“Well the truth is, I’m just glad I’m here,” Stephan Jenkins exclaims on the opening of “Ways,” the third song on the upcoming album Screamer (due out this Friday, October 18th via Megaforce Records). Like most of us, I grew up listening to Third Eye Blind — hearing them on at every turn and constantly singing the hook of “Semi-Charmed Life.” It was impossible to not have this band in your head. They went through some tumultuous times in their career, but have always found a way to persevere and come out the other side. So then Jenkins sings out that he’s glad he’s here, it’s hard not to believe him — and hard to not be glad he’s here, too.
Jenkins could certainly be classified as one of the most prolific songwriters in alternative rock, depending on who you ask. But it’s hard to deny the success, given that he has written or at least co-wrote all of Third Eye Blind’s biggest singles, which includes “Semi-Charmed Life,” “Jumper,” “How’s It Going to Be,” “Losing a Whole Year,” “Never Let You Go,” and more.
In an interview earlier this summer, Jenkins was doing an interview about Screamer and shared that, sound wise, “Nothing’s safe, no smoothed-out edges, nothing like that at all. It’s like the whole thing was ‘keep the edge, keep it weird,” and that’s certainly what happened — in an overall positive way.
Screamer opens with the relentless title-track, one that is as high energy as it is littered with some political undertones. Jenkins has never been one to shy away from voicing his opinion on politics and social issues, and a “screamer,” he explains in an interview with Nicole Karlis summarizes the consequences of the Trump administration. “I see women — young women — in this being unapologetic about their voices and sexuality, and I find that inspiring, and I find that connected to this punk-rock stance of, like, ‘You don’t tell me the manners — I tell you,” he tells Karlis. The track features Alexis Krauss of Sleigh Bells, and you can hear some of her influence on top of some of the less-polished sound that Jenkins mentioned Third Eye Blind was aiming for. If you’re looking for a track that showcases the band’s high-energy with modern influence, “Screamer” is a hell of a track that’s right up your alley.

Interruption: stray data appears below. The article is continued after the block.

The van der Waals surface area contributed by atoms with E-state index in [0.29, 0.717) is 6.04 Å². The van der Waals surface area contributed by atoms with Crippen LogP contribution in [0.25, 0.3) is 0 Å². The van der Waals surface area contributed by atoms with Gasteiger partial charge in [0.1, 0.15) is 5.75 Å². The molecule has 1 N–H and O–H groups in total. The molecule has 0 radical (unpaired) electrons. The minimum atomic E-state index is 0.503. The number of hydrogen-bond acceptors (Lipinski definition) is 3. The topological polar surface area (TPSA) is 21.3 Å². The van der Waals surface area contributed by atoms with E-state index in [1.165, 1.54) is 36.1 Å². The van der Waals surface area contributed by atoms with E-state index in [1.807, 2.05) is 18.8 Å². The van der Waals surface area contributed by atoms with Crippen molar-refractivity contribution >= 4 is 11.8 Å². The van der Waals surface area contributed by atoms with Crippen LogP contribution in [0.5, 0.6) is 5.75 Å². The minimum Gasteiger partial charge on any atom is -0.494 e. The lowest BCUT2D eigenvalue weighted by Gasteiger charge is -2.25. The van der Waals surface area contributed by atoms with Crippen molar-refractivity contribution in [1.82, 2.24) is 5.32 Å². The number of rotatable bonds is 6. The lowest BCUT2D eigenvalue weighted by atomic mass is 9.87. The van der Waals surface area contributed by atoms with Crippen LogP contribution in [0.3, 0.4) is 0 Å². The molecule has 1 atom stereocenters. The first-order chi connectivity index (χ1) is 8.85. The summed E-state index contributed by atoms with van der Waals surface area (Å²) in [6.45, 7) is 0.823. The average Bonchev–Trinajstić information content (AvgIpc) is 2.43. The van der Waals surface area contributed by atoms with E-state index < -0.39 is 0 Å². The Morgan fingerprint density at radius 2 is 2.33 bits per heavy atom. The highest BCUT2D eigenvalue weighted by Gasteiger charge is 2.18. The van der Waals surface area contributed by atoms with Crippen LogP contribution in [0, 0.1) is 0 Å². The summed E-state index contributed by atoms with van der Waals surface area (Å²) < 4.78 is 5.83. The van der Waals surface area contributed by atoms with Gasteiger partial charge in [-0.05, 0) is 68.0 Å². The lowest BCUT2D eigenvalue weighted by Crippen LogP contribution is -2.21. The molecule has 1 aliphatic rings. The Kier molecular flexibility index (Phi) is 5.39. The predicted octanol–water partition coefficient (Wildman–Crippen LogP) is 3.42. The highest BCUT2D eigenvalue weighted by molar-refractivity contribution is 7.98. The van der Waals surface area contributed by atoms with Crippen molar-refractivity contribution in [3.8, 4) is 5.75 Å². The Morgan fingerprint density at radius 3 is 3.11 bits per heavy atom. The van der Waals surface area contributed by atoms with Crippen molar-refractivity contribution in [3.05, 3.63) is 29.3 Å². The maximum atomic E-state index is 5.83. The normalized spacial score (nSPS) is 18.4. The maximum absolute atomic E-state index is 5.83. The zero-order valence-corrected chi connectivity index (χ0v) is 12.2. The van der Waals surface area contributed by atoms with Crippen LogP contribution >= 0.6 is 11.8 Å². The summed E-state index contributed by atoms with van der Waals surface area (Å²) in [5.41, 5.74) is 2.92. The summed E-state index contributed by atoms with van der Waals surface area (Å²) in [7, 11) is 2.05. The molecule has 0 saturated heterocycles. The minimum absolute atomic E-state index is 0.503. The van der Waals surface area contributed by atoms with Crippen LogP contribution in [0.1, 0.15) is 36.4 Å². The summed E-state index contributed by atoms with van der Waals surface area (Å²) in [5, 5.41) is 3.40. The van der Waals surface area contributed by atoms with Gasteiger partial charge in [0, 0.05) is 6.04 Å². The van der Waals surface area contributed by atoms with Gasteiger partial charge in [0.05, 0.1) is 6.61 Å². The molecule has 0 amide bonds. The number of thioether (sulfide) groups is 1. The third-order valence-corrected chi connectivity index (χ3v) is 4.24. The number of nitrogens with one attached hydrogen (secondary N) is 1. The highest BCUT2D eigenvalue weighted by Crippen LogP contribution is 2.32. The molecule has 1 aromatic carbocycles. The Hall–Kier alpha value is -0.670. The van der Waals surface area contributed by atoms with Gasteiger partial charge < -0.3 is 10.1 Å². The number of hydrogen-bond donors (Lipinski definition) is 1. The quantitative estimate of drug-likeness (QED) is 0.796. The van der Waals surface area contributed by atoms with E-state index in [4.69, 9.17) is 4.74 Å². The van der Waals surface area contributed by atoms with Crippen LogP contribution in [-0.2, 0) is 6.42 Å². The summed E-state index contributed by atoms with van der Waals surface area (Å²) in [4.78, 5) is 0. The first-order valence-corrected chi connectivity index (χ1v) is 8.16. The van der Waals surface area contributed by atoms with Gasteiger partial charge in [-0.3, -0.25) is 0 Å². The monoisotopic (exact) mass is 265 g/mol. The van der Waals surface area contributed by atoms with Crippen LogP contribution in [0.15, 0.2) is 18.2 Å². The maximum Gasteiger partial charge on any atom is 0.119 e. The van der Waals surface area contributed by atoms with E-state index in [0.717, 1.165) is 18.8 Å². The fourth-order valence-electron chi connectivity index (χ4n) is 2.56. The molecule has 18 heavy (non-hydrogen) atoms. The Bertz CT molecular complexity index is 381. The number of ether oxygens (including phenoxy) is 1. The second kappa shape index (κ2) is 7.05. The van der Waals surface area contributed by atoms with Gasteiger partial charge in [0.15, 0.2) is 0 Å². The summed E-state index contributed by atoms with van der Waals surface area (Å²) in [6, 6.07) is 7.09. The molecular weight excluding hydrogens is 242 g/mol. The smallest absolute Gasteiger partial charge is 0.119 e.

Third Eye Blind aren’t quick to let that energy fade, as “The Kids Are Coming (To Take You Down) and “Ways” follow, delivering a 1-2-and-3 punch that their most-popular records have delivered. Take your own personal favorite, whether it’s the iconic three-track opening run their debut record gave us (“Losing a Whole Year” to “Narcolepsy” to “Semi-Charmed Life”) or the underrated three-track opening run of Out of the Vein (“Faster” to “Blinded” to “Forget Myself”), regardless Screamer certainly deserves a seat at the table. “The Kids Are Coming” is the most upbeat track on the album, driven by angst that deals with the rebellion of the youth as they seek out their own path in the world, one that’s almost as much of a warning as it is an anthem as the pre-chorus warns “And the kids are coming to take you down / and the kids are coming to take you down, down, down” before the chorus moves to inspire those kids, with Jenkins proclaiming “I’m beginning to think we’re getting stronger / finally show our teeth.”